DNA evidence not a match in Thai beach killings, Latest World News - The New Paper

DNA evidence not a match in Thai beach killings

This article is more than 12 months old

It was a brutal murder that shocked the world.

Two British tourists — Hannah Witheridge, 23, and David Miller, 24 — were found beaten to death while on holiday on the popular resort island of Koh Tao, Thailand, last September.

Their naked bodies had multiple wounds on them.

Ms Witheridge had been attacked in her face while Mr Miller was attacked on his back.

A bloodied hoe was found near the murder scene.

The two suspects who have been accused of their murder are Myanmar nationals Win Zaw Tun and Zaw Lin.

They have denied that they killed the British pair.

However, BBC News reported that DNA evidence found on the garden hoe alledgedly used as the murder weapon did not match the suspects'. This was according to the testimony of a top Thai forensic expert.

According to The Guardian, this revelation comes after a string of inconsistencies in the police's investigation of the killings.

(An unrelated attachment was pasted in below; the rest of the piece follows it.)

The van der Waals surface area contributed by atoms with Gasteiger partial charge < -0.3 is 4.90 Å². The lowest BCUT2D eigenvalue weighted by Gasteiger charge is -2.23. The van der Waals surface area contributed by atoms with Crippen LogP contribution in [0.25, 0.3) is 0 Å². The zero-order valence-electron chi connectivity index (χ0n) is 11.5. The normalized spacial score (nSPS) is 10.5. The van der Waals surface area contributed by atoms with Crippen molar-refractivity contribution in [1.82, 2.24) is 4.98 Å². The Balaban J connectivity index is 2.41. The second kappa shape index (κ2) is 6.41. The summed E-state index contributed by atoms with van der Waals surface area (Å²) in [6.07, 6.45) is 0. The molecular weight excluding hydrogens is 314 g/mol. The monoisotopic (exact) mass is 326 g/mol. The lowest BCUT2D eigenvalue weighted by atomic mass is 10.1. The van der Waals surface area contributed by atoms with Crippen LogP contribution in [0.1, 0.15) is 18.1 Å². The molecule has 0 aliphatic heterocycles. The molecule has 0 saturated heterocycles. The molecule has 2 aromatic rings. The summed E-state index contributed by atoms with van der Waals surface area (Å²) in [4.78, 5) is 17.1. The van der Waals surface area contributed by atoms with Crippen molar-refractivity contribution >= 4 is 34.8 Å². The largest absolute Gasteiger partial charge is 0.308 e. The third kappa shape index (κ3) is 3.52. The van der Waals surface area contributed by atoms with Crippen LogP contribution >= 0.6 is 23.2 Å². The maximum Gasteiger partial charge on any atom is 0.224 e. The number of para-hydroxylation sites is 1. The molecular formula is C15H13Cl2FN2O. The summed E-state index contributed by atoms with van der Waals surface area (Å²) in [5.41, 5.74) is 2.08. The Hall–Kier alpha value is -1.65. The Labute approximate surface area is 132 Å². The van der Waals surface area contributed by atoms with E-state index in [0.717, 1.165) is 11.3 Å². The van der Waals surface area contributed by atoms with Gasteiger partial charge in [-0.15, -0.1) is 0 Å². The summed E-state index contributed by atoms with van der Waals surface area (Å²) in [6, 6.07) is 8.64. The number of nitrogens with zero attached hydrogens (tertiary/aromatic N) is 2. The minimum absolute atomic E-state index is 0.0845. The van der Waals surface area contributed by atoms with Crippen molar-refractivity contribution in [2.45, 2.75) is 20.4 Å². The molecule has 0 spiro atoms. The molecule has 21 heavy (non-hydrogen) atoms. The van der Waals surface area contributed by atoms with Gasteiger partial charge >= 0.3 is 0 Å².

In the three months that the suspects have been on trial, the police have been accused of not collecting evidence properly from the crime scene and intimidating and abusing witnesses.

The Independent reported that the Thai police have denied any wrong-doing on their part.

The head of the Thai forensics institute told the court that the DNA evidence on the hoe belonged to two males although they were not a match for the suspects.

She criticised the police for not analysing blood found at the murder scene.

She also queried the officers’ decision to move Ms Witheridge’s body from where she was killed – potentially removing vital evidence.

The police had also earlier failed to take enough DNA samples from the alleged murder weapon and instead tried to rely on fingerprints evidence for the trial.

Source: The Independent, The Guardian, BBC News

Related reports: Two Britons found naked, beaten to death in Thai resort

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